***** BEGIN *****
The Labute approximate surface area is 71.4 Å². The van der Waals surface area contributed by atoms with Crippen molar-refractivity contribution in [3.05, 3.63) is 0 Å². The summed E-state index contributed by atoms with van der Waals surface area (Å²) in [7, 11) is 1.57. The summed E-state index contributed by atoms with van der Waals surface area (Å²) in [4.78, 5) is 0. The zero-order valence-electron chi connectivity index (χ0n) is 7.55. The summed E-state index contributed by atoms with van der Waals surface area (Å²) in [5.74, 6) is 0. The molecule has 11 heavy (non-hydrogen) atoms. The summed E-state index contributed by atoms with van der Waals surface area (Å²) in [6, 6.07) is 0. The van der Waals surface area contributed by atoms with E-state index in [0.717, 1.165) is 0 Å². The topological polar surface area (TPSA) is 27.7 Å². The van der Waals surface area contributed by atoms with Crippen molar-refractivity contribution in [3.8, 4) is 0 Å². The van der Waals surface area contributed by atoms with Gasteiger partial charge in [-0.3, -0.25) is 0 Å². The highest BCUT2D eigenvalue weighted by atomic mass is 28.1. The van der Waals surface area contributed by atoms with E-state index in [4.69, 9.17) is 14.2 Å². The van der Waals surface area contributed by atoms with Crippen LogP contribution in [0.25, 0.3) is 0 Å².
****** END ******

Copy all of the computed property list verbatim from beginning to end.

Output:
The Labute approximate surface area is 71.4 Å². The van der Waals surface area contributed by atoms with Crippen molar-refractivity contribution in [3.05, 3.63) is 0 Å². The summed E-state index contributed by atoms with van der Waals surface area (Å²) in [7, 11) is 1.57. The summed E-state index contributed by atoms with van der Waals surface area (Å²) in [4.78, 5) is 0. The zero-order valence-electron chi connectivity index (χ0n) is 7.55. The summed E-state index contributed by atoms with van der Waals surface area (Å²) in [5.74, 6) is 0. The molecule has 11 heavy (non-hydrogen) atoms. The summed E-state index contributed by atoms with van der Waals surface area (Å²) in [6, 6.07) is 0. The van der Waals surface area contributed by atoms with E-state index in [0.717, 1.165) is 0 Å². The topological polar surface area (TPSA) is 27.7 Å². The van der Waals surface area contributed by atoms with Crippen molar-refractivity contribution in [3.8, 4) is 0 Å². The van der Waals surface area contributed by atoms with Gasteiger partial charge in [-0.3, -0.25) is 0 Å². The highest BCUT2D eigenvalue weighted by atomic mass is 28.1. The van der Waals surface area contributed by atoms with E-state index in [4.69, 9.17) is 14.2 Å². The van der Waals surface area contributed by atoms with Crippen LogP contribution in [0.25, 0.3) is 0 Å².